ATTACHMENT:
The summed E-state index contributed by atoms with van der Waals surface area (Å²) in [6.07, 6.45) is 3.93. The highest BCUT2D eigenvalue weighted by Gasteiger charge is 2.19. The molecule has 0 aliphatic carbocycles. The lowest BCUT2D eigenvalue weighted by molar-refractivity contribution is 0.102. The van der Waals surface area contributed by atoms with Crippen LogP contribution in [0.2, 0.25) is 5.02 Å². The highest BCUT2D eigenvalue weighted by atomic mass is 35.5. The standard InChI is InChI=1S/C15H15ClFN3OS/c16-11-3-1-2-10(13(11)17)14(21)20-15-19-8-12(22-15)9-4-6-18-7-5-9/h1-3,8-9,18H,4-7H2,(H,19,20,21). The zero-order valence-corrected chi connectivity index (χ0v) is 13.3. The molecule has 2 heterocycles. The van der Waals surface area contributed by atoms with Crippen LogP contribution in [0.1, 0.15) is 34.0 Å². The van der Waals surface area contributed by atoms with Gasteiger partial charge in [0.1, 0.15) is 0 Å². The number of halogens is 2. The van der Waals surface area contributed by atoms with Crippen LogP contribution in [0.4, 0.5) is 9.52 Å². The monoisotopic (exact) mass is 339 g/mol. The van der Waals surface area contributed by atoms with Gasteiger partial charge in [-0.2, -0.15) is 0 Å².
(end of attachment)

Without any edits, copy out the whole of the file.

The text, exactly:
The summed E-state index contributed by atoms with van der Waals surface area (Å²) in [6.07, 6.45) is 3.93. The highest BCUT2D eigenvalue weighted by Gasteiger charge is 2.19. The molecule has 0 aliphatic carbocycles. The lowest BCUT2D eigenvalue weighted by molar-refractivity contribution is 0.102. The van der Waals surface area contributed by atoms with Crippen LogP contribution in [0.2, 0.25) is 5.02 Å². The highest BCUT2D eigenvalue weighted by atomic mass is 35.5. The standard InChI is InChI=1S/C15H15ClFN3OS/c16-11-3-1-2-10(13(11)17)14(21)20-15-19-8-12(22-15)9-4-6-18-7-5-9/h1-3,8-9,18H,4-7H2,(H,19,20,21). The zero-order valence-corrected chi connectivity index (χ0v) is 13.3. The molecule has 2 heterocycles. The van der Waals surface area contributed by atoms with Crippen LogP contribution in [0.1, 0.15) is 34.0 Å². The van der Waals surface area contributed by atoms with Gasteiger partial charge in [0.1, 0.15) is 0 Å². The number of halogens is 2. The van der Waals surface area contributed by atoms with Crippen LogP contribution in [0.4, 0.5) is 9.52 Å². The monoisotopic (exact) mass is 339 g/mol. The van der Waals surface area contributed by atoms with Gasteiger partial charge in [-0.2, -0.15) is 0 Å².